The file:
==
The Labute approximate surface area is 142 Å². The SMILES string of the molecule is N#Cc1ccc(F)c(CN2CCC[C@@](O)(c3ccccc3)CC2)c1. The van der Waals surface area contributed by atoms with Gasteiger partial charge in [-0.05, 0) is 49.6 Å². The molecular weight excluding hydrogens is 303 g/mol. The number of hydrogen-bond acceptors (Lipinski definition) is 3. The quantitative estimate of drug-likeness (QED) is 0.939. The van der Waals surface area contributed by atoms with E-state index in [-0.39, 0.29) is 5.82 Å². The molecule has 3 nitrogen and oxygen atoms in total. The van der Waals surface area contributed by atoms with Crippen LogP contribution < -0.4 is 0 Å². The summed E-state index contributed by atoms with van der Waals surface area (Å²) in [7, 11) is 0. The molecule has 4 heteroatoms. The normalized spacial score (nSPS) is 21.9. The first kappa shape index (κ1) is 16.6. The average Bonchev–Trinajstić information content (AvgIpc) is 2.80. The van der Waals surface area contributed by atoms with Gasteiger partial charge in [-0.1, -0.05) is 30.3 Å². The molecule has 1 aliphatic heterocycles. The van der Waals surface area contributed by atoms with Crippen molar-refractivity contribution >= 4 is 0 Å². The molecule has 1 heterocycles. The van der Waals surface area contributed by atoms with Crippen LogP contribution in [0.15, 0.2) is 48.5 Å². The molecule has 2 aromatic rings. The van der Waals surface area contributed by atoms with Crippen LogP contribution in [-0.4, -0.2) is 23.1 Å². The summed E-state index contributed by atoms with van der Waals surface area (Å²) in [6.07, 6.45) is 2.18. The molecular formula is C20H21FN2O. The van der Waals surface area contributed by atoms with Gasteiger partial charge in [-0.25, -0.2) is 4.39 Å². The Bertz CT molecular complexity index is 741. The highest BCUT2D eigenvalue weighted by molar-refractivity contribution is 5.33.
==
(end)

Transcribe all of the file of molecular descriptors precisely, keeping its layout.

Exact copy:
The Labute approximate surface area is 142 Å². The SMILES string of the molecule is N#Cc1ccc(F)c(CN2CCC[C@@](O)(c3ccccc3)CC2)c1. The van der Waals surface area contributed by atoms with Gasteiger partial charge in [-0.05, 0) is 49.6 Å². The molecular weight excluding hydrogens is 303 g/mol. The number of hydrogen-bond acceptors (Lipinski definition) is 3. The quantitative estimate of drug-likeness (QED) is 0.939. The van der Waals surface area contributed by atoms with E-state index in [-0.39, 0.29) is 5.82 Å². The molecule has 3 nitrogen and oxygen atoms in total. The van der Waals surface area contributed by atoms with Crippen LogP contribution < -0.4 is 0 Å². The summed E-state index contributed by atoms with van der Waals surface area (Å²) in [7, 11) is 0. The molecule has 4 heteroatoms. The normalized spacial score (nSPS) is 21.9. The first kappa shape index (κ1) is 16.6. The average Bonchev–Trinajstić information content (AvgIpc) is 2.80. The van der Waals surface area contributed by atoms with Gasteiger partial charge in [-0.1, -0.05) is 30.3 Å². The molecule has 1 aliphatic heterocycles. The van der Waals surface area contributed by atoms with Crippen molar-refractivity contribution >= 4 is 0 Å². The molecule has 1 heterocycles. The van der Waals surface area contributed by atoms with Crippen LogP contribution in [0.15, 0.2) is 48.5 Å². The molecule has 2 aromatic rings. The van der Waals surface area contributed by atoms with Crippen LogP contribution in [-0.4, -0.2) is 23.1 Å². The summed E-state index contributed by atoms with van der Waals surface area (Å²) in [6.07, 6.45) is 2.18. The molecular formula is C20H21FN2O. The van der Waals surface area contributed by atoms with Gasteiger partial charge in [-0.25, -0.2) is 4.39 Å². The Bertz CT molecular complexity index is 741. The highest BCUT2D eigenvalue weighted by molar-refractivity contribution is 5.33.